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1. History

The modern day Hashemite Kingdom of Jordan is the next-door neighbour to Israel, Syria, Iraq and Saudi Arabia. It is mostly desert but it is strategically located at the crossroads of Africa, Europe and Asia. It was once ruled by the Ammonites, Moabites and Edomites of Biblical fame and these Semitic people are direct descendants of Esau. In fact its capital Amman is actually named after the Ammonites of Genesis 19:36-38. It was from Jordan that Moses looked into the Promised Land and it is in present day Jordan that we find the spot where Jesus was baptised. In the New Testament era the Nabataeans and the Romans ruled what is now Jordan as its position was pivotal to the famed Silk Road trade so inviting their control.

The area of modern day Jordan embraced Christianity very early, beginning with Paul’s journeys. It was in Jordan that the Syriac Church of the East, one of the main branches of early Christianity (and the source of two core doctrines of Islam, but that’s another story) thrived for hundreds of years. With the coming of Islam the area was ruled first by the Umayyad’s and then by the Baghdad-based Abbasid’s until their fall in the 13th Century. The Ottoman Turks then ruled through until 1916 and the British ruled Jordan until full independence was achieved in 1946.

2. Today

Jordan’s 10 million people are ruled by a sensible constitutional monarch who reserves 9 out of 130 seats in Parliament for Christians. Jordan’s fragile oil-less economy chugs along on tourism and agricultural products even though it is one of the driest countries on earth. It tries to get on well with all its neighbours, diplomacy being the key to its survival. To that end it is one of only two Islamic countries that have made peace with Israel and it is a key ally of the USA in the Middle East.

Jordan is also stuck in the middle of multiple sets of intransigent conflicts. There is Israel’s continued occupation of the West Bank, as well as the never-ending Palestinian problem. The Palestinians now actually outnumber the Jordanians in their own land. Then there is the Syrian civil war which sent 1.4 million Syrians into Jordan, severely straining every fabric of society. Iraq’s earlier instability sent another million into Jordan and half have not gone home. And let’s not forget the ever-increasing agitation from Islamists for a more fundamentalist, intolerant future for Jordan. The country is remarkably stable given such a turbulent neighbourhood.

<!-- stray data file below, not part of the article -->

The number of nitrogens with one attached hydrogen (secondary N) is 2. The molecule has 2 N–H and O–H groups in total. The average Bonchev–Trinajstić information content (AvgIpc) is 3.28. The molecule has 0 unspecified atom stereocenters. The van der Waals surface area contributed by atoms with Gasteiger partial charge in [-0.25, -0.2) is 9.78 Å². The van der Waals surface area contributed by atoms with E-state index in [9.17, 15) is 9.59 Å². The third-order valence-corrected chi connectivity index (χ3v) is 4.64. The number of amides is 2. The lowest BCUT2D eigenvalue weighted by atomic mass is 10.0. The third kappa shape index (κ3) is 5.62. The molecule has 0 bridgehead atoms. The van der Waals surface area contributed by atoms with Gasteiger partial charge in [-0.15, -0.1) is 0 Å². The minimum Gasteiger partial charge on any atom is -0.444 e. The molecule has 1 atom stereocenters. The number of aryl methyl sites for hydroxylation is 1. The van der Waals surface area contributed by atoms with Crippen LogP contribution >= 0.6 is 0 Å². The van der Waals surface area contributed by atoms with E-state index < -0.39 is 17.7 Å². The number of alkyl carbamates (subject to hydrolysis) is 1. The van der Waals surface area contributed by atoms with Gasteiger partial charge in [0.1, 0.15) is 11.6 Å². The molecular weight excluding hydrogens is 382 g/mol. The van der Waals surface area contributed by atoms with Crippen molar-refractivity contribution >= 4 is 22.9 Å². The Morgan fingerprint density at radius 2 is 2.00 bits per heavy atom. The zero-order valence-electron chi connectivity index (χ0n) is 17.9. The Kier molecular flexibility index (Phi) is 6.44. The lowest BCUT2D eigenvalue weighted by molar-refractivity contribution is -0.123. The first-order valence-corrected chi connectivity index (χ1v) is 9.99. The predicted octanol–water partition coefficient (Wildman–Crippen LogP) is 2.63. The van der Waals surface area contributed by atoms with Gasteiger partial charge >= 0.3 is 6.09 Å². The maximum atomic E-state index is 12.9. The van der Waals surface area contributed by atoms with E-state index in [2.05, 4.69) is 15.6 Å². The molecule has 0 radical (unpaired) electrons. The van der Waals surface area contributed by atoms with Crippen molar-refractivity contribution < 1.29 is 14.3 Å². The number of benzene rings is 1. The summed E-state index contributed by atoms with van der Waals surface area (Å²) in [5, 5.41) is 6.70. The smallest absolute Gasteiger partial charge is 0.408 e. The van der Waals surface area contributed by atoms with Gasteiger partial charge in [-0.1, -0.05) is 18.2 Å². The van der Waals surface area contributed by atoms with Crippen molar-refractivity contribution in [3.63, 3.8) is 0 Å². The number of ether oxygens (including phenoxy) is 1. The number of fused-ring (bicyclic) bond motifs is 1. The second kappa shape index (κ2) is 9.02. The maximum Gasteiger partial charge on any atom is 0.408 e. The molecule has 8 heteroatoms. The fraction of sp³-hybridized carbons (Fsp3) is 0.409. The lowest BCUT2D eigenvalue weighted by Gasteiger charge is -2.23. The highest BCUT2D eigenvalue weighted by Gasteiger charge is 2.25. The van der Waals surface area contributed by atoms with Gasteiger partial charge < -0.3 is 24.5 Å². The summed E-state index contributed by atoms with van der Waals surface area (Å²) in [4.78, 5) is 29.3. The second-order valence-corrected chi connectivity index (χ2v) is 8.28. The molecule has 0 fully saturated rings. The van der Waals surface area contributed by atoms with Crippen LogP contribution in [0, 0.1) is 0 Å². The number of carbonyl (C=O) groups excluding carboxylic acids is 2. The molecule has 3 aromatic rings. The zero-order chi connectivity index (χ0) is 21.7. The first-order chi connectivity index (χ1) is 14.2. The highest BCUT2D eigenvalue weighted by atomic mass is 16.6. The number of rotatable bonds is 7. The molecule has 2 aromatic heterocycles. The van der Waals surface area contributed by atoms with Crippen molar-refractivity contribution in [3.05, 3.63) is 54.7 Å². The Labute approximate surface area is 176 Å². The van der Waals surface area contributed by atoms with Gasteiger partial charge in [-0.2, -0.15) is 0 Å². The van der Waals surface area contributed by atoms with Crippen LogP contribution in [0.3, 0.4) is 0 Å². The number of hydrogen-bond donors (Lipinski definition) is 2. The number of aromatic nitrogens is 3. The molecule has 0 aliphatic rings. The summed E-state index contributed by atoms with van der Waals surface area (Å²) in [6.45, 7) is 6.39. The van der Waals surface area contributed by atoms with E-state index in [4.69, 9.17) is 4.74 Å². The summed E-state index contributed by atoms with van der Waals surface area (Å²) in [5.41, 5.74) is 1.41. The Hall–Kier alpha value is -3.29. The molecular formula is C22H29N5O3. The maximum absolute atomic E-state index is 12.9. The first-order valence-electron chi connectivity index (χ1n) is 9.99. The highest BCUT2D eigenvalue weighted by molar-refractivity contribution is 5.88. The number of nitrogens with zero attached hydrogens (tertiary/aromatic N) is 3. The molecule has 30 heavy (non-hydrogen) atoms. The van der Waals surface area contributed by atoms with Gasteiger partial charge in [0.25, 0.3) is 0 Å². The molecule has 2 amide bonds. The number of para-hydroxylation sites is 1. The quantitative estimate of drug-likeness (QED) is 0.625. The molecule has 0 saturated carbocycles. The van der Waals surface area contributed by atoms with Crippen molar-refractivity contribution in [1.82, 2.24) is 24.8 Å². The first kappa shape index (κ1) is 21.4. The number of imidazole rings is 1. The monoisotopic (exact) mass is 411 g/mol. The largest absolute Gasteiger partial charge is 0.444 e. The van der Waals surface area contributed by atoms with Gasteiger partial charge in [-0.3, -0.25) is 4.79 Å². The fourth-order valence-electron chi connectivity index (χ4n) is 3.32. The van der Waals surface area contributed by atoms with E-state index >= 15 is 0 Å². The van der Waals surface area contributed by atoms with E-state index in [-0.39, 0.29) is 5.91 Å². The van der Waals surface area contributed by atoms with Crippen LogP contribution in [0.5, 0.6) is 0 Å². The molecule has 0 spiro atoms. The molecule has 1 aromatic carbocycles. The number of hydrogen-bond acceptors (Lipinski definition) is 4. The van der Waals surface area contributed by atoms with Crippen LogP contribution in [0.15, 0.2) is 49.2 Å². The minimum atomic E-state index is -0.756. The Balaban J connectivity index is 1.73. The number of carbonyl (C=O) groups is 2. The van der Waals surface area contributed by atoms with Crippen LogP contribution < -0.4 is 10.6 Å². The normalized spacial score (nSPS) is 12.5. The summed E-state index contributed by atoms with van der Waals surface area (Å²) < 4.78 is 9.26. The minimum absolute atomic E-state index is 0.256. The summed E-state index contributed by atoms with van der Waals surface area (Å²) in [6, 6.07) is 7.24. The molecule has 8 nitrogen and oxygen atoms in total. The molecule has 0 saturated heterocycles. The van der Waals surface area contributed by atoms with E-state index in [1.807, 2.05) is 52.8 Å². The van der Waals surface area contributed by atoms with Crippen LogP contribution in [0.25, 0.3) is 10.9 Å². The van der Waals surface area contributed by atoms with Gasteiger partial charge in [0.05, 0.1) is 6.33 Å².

3. Evangelical Highlights

However, times are getting tougher for the remnant church which has been in Jordan for 2,000 years. From some 30% of the population in 1930, Christians now number just 2.2% due to high levels of Muslim immigration and Christian emigration. Jordan’s Christians are very well integrated into society and can be found at all levels. This has created a reluctance to preach to Gospel to the unsaved Muslims.

On the other hand there are many new converts who are invigorating our faith. Secret believers are present within the Muslim community even though it is illegal to evangelise Muslims and for a Muslim to convert to another faith. Life is very tough for these people in this still tribal society where group-think rules. In fact the government closely monitors all Christian evangelism and tries to stop it where it can. This activity includes the recent expulsion of many expatriate westerners. The total number of born-again believers in Jordan now numbers some 20,000, doubling since 1990. Thankfully the numbers of traditional Christians who are emigrating have has slowed to a trickle and the evangelical church is now growing at 3% a year, mainly among this nominal Christian community. However, there has been no real breakthrough among Muslims in Jordan even though there is a wellspring of interest in Jesus and the Bible from within the Muslim community. Are we at the early stages of a move of the Holy Spirit?

4. Prayer Points

  1. Pray for Muslim converts to Jesus, that they would remain strong in the face of enormous pressure.
  2. Pray for spiritual awakenings among the refugees torn from their tribal roots and homelands.
  3. Pray for the few fearless leaders such as Pastor Rashad who are winning converts and training others to do so.
  4. Pray for SAT-7 as it reaches into hundreds of thousands of homes.

5.Pray for Arabic Christian radio as it broadcasts 50 hours a week into most homes.

  1. Pray for Christian literature. It is widely available and often smuggled from Jordan into Saudi Arabia by brave Saudi believers.
  2. Pray for house churches, these are key to church growth in Jordan.
  3. Pray for the 300,000 nomadic Bedouin. Believers are few but do exist.
  4. The Dom Gypsies, cousins of the European Gypsies and in desperate need.
  5. The continuing openness of the remaining Iraqi refugees.
  6. The Palestinians, who are often 2nd or 3rd generation refugees with little exposure to the Good News
  7. Pray for better relationships between the traditional nominal Christians, the new evangelicals and the Muslim background believers.


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